Stingy Links: Management

Shareholder democracy is no demon
"Corporate America's objections to an SEC proposal to let investors more easily nominate board candidates are way overwrought."

The hidden costs of offshore outsourcing
"Moving jobs overseas can be a much more expensive proposition than you may think."

Pricing power ain't what it used to be
"As I talk with businesspeople in all kinds of industries, they keep making the same complaint. They can't raise prices, and it's killing them. Now that the economy is just maybe picking up some speed, they hope they'll finally get back some pricing power. But the hard truth is that the economy has changed, and pricing power isn't simply going to come back you've got to get it back. And the rules for getting it have changed."

The visionaries
"The country's greatest entrepreneurs, from Hugh Hefner to Charles Schwab, tell their stories in their own words--with lessons for anyone in business."

Scary truths about the graveyard shift
"Night workers make more mistakes and are more prone to accidents and illness than nine-to-fivers. Smart companies are waking up."

Be careful what you wish for
"There's no question that the publicity from option abuses, coupled with the market downturn, has tainted stock options. Many employees question the value of stock options in a down market, preferring now the "bird-in-the-hand" of a paycheck."

How deep is the ethics crisis?
"What if Tom Ridge issued alerts for corporate ethics lapses rather than terrorist threats? It'd probably be at the highest level--imminent danger of more Enrons, Tycos and Worldcoms to come."

Is your boss an idiot?
"You can't live with 'em. And you can't shoot 'em. This, of course, is the dilemma when you work for an idiotic boss."

Seven ways to solve the executive pay mess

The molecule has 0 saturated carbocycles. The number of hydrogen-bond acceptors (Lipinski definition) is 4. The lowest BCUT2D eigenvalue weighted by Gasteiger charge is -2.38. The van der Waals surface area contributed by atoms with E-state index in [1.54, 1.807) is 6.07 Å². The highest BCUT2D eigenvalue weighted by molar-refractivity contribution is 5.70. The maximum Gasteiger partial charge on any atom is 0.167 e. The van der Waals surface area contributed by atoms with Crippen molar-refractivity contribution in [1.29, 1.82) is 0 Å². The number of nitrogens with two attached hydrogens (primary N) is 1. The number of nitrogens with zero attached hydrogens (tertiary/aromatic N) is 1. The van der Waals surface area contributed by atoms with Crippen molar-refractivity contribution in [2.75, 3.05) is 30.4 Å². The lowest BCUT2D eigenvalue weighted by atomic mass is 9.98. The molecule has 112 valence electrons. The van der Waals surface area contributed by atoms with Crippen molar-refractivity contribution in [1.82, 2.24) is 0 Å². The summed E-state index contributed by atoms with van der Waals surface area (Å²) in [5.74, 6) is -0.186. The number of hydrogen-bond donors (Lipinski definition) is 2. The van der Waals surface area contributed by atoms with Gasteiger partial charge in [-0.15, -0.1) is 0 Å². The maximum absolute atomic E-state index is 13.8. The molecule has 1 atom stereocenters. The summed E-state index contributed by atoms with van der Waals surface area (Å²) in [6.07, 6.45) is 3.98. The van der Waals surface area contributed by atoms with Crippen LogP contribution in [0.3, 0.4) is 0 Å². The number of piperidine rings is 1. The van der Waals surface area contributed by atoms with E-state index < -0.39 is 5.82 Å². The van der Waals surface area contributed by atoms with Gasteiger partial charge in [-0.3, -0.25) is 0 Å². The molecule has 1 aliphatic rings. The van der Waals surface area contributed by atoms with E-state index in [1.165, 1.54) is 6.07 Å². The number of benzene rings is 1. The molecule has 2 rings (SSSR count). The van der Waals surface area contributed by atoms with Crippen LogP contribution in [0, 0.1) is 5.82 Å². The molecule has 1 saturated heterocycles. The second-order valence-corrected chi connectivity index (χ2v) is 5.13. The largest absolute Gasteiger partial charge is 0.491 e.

"Suffice it to say excessive executive compensation has never been more of a hot button--and it's no wonder. According to Bruce Hutton, a professor at the University of Colorado who recently did a private research project on compensation, the ratio of chief executive pay to that of the average employee tops out at 500-to-1. That's not a typo."

Shareholder no. 1
"He's quiet and unassuming, and as head of the Ontario Teachers' mega-fund he's among the most powerful men in business today. But Claude Lamoureux is also at the centre of the brewing storm over corporate reform."

A CEO whose life is an open book
"One exception to adhering to the CEO code of omerta (the Sicilian "vow of silence") has been Bill George, former head of Medtronic, the pacemaker and medical-devices behemoth. George has now authored a book geared toward future corporate leaders, written with the hope of staving off future shame in publicly traded companies. I've found few books penned by former CEOs worth reading, at least cover-to-cover. But anyone interested in management and leadership will get a great deal from investing some time in Authentic Leadership: Rediscovering the Secrets to Creating Lasting Value."

Lehman cash woes
"Lehman Brothers' carefree use of restricted stock has come back to haunt the Wall Street giant, costing the company virtually all of its 2002 cash flow, a shocking report by a leading Wall Street analyst claims."

Health costs skyrocket
"Faced with the largest price hike since 1990, firms pass more insurance costs on to their employees."

Chasing the dream
"A second and more important reason why more money does not automatically make everybody happier is that people tend to compare their lot with that of others. In one striking example, students at Harvard University were asked whether they would prefer (a) $50,000 a year while others got half that or (b) $100,000 a year while others got twice as much. A majority chose (a). They were happy with less, as long as they were better off than others."

Stingy Links: Markets

How actuaries missed stock risks
"Their models for long-run pension performance assume, wrongly, that over the long run investments in the stock market will rise fast enough to overcome essentially underfunded pension structures. For years, pension funds operated under the assumption that equities are on a long-term growth track that can be counted on to cover pension liabilities. The market meltdown of the last two years blew the model away, leaving pension plans and corporations facing massive losses that wiped out billions in pension assets across the world."

How to avoid another risk trap
"Over the long run, the risks in the stock market are not lower. The longer the time horizon, in fact, the higher the risk. This startling conclusion is not new. Some economists, including Nobelist Robert Merton and Paul A. Samuelson, raised the issue years ago. More recently, financial economist Zvi Bodie, of Boston University, among others, has written numerous papers warning long-term dependence on the stock market is a high-risk strategy that could go wrong."